This series includes nine deaths in community settings, most of whom had various respiratory symptoms immediately prior to death, but were not tested for or diagnosed with COVID-19 (table 1). Two deaths occurred in care homes and the local health protection team was informed.
All but one case had significant underlying disease, with chronic obstructive pulmonary disease and type 1 diabetes mellitus being the most common. In one case, the only medical condition of note was dementia (case 1, table 1).
In the COVID-19-positive cases (cases 1–3), the main pathological findings were seen in the chest (table 2). The lungs were heavy, with the left ranging from 448 g to 693 g (normal 325–480 g9) and the right ranging from 581 g to 802 g (normal 360–570 g9). There was consolidation or features to suggest lobar pneumonia. No macroscopic thromboemboli or areas of infarction were seen. The heart was enlarged in two of three individuals, weighing from 582 g to 592 g (heavier than predicted weight for body mass). There was no pericarditis or myocardial mottling to suggest myocarditis macroscopically. In one of the patients (case 2), the spleen was markedly enlarged with macroscopic appearances suggesting splenic lymphoma (not previously diagnosed).
In the cases with negative COVID-19 swabs (but likely falsely negative) (cases 4–6), the macroscopic findings were similar to the above-described three individuals who were found to be COVID-19-positive. Specifically, the lungs were heavy, with the left ranging from 622 g to 815 g and the right ranging from 782 g to 1082 g. Consolidation or bronchopneumonia and associated pulmonary oedema were also observed. In addition, purulent sputum, pleural effusion with turbid fluid in the cavity and fibrinous exudate over the visceral pleura were identified in one individual (case 5) (figure 1).
In the cases with other proven infections (cases 7–9), macroscopic examination of the lungs showed features of bronchopneumonia/lobar pneumonia, with associated pulmonary oedema and pleurisy, and a background of emphysema. Right ventricular hypertrophy, consistent with the presence of chronic lung disease, was found in one individual (case 9) (table 2).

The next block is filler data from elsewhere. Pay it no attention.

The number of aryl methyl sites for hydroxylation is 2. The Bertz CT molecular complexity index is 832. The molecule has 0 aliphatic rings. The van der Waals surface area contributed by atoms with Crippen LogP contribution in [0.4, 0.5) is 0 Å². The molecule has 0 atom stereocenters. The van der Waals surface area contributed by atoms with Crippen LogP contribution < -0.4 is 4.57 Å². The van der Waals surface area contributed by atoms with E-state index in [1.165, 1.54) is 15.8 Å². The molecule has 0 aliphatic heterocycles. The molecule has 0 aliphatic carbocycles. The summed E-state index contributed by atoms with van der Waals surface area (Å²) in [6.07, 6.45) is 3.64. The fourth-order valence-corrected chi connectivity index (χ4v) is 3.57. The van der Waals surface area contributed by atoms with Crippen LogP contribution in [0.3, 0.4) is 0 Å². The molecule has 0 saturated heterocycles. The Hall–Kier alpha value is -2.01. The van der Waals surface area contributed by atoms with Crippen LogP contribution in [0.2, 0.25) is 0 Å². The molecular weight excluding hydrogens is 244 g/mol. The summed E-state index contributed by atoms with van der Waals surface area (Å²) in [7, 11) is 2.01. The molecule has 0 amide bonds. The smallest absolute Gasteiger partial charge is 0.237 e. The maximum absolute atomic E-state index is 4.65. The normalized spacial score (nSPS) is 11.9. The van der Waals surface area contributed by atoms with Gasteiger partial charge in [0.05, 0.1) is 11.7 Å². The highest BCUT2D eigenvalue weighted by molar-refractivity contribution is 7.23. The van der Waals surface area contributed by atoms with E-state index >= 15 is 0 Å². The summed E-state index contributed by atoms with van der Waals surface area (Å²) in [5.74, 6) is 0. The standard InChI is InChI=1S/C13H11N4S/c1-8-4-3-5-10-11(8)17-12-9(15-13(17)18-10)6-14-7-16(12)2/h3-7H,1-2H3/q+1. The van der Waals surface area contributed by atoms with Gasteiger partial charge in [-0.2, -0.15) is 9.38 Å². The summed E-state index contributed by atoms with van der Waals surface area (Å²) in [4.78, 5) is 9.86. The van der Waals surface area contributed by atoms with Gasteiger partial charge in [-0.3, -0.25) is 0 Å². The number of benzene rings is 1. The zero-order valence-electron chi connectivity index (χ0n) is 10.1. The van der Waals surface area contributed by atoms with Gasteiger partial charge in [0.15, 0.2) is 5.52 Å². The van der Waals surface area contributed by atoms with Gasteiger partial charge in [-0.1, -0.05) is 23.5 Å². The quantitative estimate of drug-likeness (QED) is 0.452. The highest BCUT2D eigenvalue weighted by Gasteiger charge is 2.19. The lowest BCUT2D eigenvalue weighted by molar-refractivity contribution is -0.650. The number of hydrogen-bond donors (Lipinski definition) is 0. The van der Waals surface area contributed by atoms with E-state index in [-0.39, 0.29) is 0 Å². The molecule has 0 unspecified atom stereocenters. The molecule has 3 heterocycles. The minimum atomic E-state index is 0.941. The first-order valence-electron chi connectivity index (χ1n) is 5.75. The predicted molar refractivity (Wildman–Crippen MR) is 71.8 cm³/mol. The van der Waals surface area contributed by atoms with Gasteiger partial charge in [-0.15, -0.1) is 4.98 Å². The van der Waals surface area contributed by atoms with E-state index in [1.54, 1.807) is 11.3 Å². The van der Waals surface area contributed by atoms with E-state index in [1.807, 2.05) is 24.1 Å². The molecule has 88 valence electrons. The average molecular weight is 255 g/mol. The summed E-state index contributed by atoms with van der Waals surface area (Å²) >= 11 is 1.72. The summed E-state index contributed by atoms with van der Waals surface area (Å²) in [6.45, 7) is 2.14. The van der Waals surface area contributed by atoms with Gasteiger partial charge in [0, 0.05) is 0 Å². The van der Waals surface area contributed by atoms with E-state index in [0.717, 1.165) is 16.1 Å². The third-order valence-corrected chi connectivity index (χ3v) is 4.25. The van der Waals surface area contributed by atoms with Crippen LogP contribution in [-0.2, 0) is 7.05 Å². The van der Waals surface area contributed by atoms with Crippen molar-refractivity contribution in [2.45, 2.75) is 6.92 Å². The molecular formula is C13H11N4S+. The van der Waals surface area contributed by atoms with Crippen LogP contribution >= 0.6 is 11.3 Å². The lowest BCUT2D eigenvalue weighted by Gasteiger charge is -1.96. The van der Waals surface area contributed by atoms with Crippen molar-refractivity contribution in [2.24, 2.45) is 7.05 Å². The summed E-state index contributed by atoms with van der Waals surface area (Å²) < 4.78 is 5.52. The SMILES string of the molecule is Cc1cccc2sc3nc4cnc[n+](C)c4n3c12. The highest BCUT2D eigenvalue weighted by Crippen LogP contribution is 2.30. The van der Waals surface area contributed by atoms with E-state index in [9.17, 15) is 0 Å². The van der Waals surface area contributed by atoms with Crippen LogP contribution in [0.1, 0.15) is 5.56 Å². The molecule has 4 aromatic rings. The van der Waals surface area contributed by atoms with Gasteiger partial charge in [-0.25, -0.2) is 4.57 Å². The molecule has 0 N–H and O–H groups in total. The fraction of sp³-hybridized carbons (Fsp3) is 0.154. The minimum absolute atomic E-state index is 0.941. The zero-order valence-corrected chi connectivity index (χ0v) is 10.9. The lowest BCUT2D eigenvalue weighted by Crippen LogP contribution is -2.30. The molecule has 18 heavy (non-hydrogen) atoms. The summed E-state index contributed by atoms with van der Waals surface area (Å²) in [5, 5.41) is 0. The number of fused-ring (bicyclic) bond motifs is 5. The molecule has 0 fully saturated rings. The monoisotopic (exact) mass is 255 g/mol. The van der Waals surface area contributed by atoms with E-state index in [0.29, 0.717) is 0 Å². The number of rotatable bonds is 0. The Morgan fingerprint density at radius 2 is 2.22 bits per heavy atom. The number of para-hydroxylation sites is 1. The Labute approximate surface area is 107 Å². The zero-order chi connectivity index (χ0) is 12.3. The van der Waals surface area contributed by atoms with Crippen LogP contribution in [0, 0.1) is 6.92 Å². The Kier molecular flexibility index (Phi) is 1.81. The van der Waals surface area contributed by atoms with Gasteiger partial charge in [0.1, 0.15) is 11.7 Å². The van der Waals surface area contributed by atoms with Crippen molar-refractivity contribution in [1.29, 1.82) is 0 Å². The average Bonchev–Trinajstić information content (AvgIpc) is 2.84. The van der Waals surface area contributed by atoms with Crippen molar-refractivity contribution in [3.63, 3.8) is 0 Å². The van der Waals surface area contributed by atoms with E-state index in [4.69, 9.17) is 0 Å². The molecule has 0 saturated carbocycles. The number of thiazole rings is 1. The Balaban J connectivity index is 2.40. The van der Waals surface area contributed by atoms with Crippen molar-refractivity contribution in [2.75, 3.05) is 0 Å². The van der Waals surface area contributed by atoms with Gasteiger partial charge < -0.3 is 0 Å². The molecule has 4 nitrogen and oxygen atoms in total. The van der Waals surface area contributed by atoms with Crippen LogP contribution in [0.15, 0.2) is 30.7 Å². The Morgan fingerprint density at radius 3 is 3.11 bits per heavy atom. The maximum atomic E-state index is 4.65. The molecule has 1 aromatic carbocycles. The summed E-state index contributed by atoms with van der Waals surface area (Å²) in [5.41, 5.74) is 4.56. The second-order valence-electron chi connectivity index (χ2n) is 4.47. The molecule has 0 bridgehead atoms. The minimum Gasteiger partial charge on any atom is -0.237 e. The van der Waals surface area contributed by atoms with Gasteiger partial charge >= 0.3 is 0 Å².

All COVID-19-positive cases showed diffuse alveolar damage (DAD) with fibrin membrane formation, clumps of fibrin within alveoli, type 2 pneumocyte hyperplasia and shedding, and widening of alveolar walls and interstitium with lymphocytic infiltrate (table 3 and figure 2A–F). No microthrombi were identified in the examined tissue blocks. The same microscopic features of DAD and viral pneumonia were seen in cases 4, 5 and 6, with superimposed bronchopneumonia in cases 5 and 6 (table 3 and figure 2G–I). The same features of DAD and viral pneumonia were seen in case 7 (rhinovirus infection) with superimposed bronchopneumonia (figure 2J–L).
In cases 8 and 9 typical changes of bronchopneumonia/lobar pneumonia were seen, with neutrophils filling the alveolar spaces. There were no features of viral pneumonia or DAD (table 3).
Myocarditis was not seen in any of the COVID-19 positive or suspected cases. One case of bacterial bronchopneumonia showed an associated myocarditis. One case (case 2) showed contraction band necrosis. There were chronic ischaemic changes in several cases, consistent with the known medical history and macroscopic findings. One case showed cardiac amyloidosis.
One COVID-19-positive case had a previously undiagnosed splenic B cell lymphoma, confirmed with histology and immunohistochemistry.
This case series illustrates the histological changes observed in COVID-19 infection. The three individuals were found to have different degrees of lung disease, but all showed changes of DAD and changes associated with viral pneumonia (lymphocytic infiltrate). Our findings are in line with clinical studies which describe adult respiratory distress syndrome in patients requiring Intensive Therapy Unit (ITU) support, although these cases are of people who did not attend hospital.10 The finding of type 2 pneumocyte hyperplasia and shedding was prominent in these cases and is similar to recent work on SARS-CoV-111 12 and SARS-CoV-2.13